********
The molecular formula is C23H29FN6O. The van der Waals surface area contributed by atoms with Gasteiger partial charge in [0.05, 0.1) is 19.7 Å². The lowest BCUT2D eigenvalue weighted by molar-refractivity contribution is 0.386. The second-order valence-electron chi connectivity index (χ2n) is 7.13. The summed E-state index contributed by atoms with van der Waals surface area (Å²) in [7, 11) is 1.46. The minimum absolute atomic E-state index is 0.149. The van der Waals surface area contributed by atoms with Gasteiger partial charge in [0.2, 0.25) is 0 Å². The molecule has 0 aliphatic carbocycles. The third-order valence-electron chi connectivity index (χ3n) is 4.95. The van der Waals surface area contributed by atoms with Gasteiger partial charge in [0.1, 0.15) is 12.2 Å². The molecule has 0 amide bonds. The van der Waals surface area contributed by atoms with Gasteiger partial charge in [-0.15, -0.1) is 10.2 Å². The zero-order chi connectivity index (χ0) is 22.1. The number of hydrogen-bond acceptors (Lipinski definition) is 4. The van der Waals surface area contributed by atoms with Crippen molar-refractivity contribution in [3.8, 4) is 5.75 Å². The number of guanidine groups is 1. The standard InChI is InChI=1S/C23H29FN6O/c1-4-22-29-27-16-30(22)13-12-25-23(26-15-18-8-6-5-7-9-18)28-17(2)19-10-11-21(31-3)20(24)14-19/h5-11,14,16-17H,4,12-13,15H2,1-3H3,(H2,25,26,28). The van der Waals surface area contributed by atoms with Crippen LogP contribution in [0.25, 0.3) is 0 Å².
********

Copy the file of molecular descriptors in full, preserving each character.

The molecular formula is C23H29FN6O. The van der Waals surface area contributed by atoms with Gasteiger partial charge in [0.05, 0.1) is 19.7 Å². The lowest BCUT2D eigenvalue weighted by molar-refractivity contribution is 0.386. The second-order valence-electron chi connectivity index (χ2n) is 7.13. The summed E-state index contributed by atoms with van der Waals surface area (Å²) in [7, 11) is 1.46. The minimum absolute atomic E-state index is 0.149. The van der Waals surface area contributed by atoms with Gasteiger partial charge in [0.2, 0.25) is 0 Å². The molecule has 0 aliphatic carbocycles. The third-order valence-electron chi connectivity index (χ3n) is 4.95. The van der Waals surface area contributed by atoms with Gasteiger partial charge in [0.1, 0.15) is 12.2 Å². The molecule has 0 amide bonds. The van der Waals surface area contributed by atoms with Gasteiger partial charge in [-0.15, -0.1) is 10.2 Å². The zero-order chi connectivity index (χ0) is 22.1. The number of hydrogen-bond acceptors (Lipinski definition) is 4. The van der Waals surface area contributed by atoms with Crippen molar-refractivity contribution in [3.8, 4) is 5.75 Å². The number of guanidine groups is 1. The standard InChI is InChI=1S/C23H29FN6O/c1-4-22-29-27-16-30(22)13-12-25-23(26-15-18-8-6-5-7-9-18)28-17(2)19-10-11-21(31-3)20(24)14-19/h5-11,14,16-17H,4,12-13,15H2,1-3H3,(H2,25,26,28). The van der Waals surface area contributed by atoms with Crippen LogP contribution in [0.25, 0.3) is 0 Å².